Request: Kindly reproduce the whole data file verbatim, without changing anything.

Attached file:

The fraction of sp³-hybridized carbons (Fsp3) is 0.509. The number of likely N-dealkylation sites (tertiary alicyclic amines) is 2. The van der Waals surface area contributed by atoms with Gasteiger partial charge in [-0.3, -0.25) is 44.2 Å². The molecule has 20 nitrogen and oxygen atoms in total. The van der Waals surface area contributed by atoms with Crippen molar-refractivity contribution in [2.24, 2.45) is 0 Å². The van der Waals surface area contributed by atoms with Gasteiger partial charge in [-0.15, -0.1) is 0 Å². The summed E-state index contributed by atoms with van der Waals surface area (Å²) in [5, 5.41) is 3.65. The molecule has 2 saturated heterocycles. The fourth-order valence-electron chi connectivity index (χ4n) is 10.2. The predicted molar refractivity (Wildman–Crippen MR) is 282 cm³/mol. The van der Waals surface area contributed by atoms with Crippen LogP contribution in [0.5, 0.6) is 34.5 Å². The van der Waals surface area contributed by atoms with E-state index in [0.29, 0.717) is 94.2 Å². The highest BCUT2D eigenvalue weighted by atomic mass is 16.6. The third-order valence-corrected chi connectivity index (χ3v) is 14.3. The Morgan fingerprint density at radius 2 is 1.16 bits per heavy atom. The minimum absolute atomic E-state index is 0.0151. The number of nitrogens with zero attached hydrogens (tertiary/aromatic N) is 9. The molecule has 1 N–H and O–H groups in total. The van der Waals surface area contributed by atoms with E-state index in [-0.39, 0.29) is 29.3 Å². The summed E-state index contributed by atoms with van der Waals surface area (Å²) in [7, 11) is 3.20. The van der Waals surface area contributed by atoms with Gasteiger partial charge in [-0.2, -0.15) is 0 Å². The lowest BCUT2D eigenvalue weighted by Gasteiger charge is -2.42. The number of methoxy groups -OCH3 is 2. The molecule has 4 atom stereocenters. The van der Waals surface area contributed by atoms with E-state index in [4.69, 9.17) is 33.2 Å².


The fraction of sp³-hybridized carbons (Fsp3) is 0.509. The number of likely N-dealkylation sites (tertiary alicyclic amines) is 2. The van der Waals surface area contributed by atoms with Gasteiger partial charge in [-0.3, -0.25) is 44.2 Å². The molecule has 20 nitrogen and oxygen atoms in total. The van der Waals surface area contributed by atoms with Crippen molar-refractivity contribution in [2.24, 2.45) is 0 Å². The van der Waals surface area contributed by atoms with Gasteiger partial charge in [-0.15, -0.1) is 0 Å². The summed E-state index contributed by atoms with van der Waals surface area (Å²) in [5, 5.41) is 3.65. The molecule has 2 saturated heterocycles. The fourth-order valence-electron chi connectivity index (χ4n) is 10.2. The predicted molar refractivity (Wildman–Crippen MR) is 282 cm³/mol. The van der Waals surface area contributed by atoms with Crippen LogP contribution in [0.5, 0.6) is 34.5 Å². The van der Waals surface area contributed by atoms with E-state index in [0.29, 0.717) is 94.2 Å². The highest BCUT2D eigenvalue weighted by atomic mass is 16.6. The third-order valence-corrected chi connectivity index (χ3v) is 14.3. The Morgan fingerprint density at radius 2 is 1.16 bits per heavy atom. The minimum absolute atomic E-state index is 0.0151. The number of nitrogens with zero attached hydrogens (tertiary/aromatic N) is 9. The molecule has 1 N–H and O–H groups in total. The van der Waals surface area contributed by atoms with E-state index in [-0.39, 0.29) is 29.3 Å². The summed E-state index contributed by atoms with van der Waals surface area (Å²) in [7, 11) is 3.20. The van der Waals surface area contributed by atoms with Gasteiger partial charge in [-0.2, -0.15) is 0 Å². The lowest BCUT2D eigenvalue weighted by Gasteiger charge is -2.42. The number of methoxy groups -OCH3 is 2. The molecule has 4 atom stereocenters. The van der Waals surface area contributed by atoms with E-state index in [4.69, 9.17) is 33.2 Å².